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Monday, January 21, 2019

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Ilya Kaminsky Ilya Kaminsky

SDSU Professor Receives Guggenheim Fellowship

Chosen from nearly 3,000 applicants in the United States and Canada, IIya Kaminsky was selected for excellence in poetry.
By Cory Marshall

San Diego State University’s Ilya Kaminsky, professor of English and comparative literature, has been awarded the prestigious Guggenheim Fellowship in support of his poetry.

The honor, handed down by the John Simon Guggenheim Memorial Foundation, is given annually in the form of individual grants to a select group of scientists, artists and scholars in the United States and Canada.

Kaminsky is one of only 175 recipients chosen from a group of nearly 3,000 applicants.

“This highly-sought-after honor speaks to Professor Kaminsky’s signal contributions and impressive record of achievement both in and out of the classroom as a talented artist and a champion of creativity,” said Norma Bouchard, dean of SDSU’s College of Arts and Letters.

According to the foundation, fellows are appointed on the basis of “prior achievement and exceptional promise.”

Kaminsky is the author of “Dancing In Odessa,” published in 2004, which won the Whiting Writer's Award, the American Academy of Arts and Letters' Metcalf Award, the Dorset Prize and the Ruth Lilly Fellowship given annually by Poetry magazine. In 2008, Kaminsky was awarded Lannan Foundation's Literary Fellowship. Poems from his manuscript, “Deaf Republic,” were awarded Poetry magazine's Levinson Prize and the Pushcart Prize. His anthology of 20th century poetry in translation, “Ecco Anthology of International Poetry,” was published by HarperCollins Publishers in March 2010.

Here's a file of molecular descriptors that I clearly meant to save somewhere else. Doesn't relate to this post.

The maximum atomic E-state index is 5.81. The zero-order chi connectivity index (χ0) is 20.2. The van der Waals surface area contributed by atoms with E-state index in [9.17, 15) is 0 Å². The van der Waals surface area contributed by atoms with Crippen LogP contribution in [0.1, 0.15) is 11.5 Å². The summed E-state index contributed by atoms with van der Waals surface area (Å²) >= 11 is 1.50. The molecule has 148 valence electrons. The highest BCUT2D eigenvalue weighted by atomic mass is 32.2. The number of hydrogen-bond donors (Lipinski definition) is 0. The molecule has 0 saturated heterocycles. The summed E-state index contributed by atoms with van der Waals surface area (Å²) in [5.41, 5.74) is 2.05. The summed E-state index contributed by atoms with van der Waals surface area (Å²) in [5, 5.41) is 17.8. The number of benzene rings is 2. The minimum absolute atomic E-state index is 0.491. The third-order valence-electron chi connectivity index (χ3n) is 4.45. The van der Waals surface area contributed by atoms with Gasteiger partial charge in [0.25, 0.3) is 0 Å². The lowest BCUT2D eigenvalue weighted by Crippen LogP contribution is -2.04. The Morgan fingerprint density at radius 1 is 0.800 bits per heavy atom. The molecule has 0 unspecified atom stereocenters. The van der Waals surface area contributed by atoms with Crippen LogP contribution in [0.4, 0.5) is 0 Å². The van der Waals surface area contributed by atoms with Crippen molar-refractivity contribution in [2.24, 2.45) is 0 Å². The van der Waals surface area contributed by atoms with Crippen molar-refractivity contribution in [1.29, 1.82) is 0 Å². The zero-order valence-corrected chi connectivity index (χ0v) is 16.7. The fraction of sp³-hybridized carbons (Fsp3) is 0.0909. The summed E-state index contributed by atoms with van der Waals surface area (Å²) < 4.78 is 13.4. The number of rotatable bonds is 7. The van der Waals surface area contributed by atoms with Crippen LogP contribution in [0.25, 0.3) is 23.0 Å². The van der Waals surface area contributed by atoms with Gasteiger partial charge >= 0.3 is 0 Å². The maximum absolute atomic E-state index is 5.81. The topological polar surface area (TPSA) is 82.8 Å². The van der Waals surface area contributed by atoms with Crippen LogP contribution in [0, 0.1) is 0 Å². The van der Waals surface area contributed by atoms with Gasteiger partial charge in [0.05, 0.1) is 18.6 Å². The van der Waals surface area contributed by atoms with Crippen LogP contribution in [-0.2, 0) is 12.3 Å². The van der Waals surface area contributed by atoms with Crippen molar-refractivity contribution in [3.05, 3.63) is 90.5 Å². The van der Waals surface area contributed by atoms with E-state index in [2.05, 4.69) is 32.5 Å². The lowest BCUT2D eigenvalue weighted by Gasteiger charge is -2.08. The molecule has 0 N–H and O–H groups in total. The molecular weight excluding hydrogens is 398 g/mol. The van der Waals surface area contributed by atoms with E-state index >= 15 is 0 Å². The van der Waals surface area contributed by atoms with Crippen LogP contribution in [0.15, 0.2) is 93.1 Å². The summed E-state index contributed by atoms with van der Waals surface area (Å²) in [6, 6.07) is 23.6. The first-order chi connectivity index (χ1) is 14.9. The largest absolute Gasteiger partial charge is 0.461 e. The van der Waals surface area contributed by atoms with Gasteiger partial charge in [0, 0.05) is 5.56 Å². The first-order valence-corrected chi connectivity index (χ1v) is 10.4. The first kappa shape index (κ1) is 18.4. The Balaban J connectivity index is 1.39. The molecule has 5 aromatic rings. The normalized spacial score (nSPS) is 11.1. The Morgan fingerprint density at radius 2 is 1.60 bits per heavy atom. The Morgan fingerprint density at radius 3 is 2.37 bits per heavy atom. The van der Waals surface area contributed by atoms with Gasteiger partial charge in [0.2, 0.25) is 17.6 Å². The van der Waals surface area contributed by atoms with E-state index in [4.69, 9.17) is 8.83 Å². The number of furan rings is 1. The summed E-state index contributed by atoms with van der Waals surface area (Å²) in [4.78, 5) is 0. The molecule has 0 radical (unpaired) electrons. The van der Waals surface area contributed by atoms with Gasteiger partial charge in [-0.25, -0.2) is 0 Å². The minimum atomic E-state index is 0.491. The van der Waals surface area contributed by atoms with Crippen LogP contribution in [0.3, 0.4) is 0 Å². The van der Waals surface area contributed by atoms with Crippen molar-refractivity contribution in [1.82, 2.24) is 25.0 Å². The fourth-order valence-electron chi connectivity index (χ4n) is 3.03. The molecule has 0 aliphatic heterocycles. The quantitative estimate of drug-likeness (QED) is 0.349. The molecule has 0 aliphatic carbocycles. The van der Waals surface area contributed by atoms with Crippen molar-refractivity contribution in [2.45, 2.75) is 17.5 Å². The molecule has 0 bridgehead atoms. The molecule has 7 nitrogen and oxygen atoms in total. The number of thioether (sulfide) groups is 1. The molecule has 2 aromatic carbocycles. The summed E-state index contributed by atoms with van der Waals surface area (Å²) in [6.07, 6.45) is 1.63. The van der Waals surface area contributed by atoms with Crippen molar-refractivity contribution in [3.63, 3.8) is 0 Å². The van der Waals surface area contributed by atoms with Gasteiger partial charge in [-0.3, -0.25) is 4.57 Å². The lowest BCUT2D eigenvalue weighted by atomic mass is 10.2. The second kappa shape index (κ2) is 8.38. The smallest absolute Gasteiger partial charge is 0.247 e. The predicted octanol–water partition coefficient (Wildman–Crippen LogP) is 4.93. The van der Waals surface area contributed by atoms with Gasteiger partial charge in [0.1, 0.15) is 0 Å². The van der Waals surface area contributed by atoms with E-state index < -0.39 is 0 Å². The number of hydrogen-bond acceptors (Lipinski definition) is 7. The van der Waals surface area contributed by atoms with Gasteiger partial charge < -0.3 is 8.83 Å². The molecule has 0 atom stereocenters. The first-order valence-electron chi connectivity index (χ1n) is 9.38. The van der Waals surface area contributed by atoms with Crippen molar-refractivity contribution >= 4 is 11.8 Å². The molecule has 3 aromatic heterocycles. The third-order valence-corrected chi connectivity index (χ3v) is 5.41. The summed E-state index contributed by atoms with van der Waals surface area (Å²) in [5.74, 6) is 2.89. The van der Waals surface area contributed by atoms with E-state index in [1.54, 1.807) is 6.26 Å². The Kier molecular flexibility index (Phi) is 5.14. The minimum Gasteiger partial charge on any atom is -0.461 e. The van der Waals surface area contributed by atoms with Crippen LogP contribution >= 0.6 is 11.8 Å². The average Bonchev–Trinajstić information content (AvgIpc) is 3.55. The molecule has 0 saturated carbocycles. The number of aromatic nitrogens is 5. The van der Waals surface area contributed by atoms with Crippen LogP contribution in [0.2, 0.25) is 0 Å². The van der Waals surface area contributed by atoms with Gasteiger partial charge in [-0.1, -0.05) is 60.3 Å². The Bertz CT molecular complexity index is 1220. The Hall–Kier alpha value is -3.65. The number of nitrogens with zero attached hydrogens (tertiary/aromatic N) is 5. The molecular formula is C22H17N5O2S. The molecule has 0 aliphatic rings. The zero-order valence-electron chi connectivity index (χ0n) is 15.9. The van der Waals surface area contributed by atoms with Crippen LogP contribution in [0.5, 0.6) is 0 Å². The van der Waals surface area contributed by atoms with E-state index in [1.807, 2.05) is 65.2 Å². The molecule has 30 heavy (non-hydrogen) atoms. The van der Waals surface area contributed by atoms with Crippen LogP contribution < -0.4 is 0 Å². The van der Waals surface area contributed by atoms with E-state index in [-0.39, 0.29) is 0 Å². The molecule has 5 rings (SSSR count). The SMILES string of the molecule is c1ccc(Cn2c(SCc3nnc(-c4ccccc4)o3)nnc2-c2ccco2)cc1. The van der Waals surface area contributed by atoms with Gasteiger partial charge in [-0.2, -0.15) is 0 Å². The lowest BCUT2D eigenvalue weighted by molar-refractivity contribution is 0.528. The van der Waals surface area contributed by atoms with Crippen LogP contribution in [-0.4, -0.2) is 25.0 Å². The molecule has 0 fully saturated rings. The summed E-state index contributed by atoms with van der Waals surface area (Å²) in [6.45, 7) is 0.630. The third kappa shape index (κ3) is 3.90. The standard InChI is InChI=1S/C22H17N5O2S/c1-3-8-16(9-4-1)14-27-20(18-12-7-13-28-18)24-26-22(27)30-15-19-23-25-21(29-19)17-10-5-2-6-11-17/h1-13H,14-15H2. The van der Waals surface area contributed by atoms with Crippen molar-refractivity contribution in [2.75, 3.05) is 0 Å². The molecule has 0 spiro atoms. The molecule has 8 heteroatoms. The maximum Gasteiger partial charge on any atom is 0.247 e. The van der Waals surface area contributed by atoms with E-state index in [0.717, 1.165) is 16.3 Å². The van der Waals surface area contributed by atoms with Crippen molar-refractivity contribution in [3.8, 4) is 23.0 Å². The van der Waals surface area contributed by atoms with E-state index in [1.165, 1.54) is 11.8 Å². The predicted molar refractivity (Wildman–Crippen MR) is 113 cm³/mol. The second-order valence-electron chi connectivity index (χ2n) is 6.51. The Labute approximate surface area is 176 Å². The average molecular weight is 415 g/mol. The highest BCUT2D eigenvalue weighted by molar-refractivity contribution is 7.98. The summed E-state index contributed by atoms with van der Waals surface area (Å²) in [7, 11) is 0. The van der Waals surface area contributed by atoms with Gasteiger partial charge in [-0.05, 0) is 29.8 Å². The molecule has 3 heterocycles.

Kaminsky’s poems have been translated into numerous languages and his books have been published in Holland, Russia, France, Spain, Romania, and China, where his poetry was awarded the Yinchuan International Poetry Prize.

As part of the selection process, applicants are examined by experts in their respective fields. The reviews are then forwarded onto a committee before being sent to the Board of Trustees for final approval.

“These artists, writers, scholars and scientists, represent the best of the best,” said Edward Hirsch, president of the Guggenheim Foundation. “It’s an honor to be able to support these individuals to do the work they were meant to do.”

Just three years ago, SDSU professor Kim Stringfellow of the School of Art and Design was named a Guggenheim Fellow in support of her research project entitled “The Mojave Project.”

This is the 94th year of the Guggenheim Fellowship.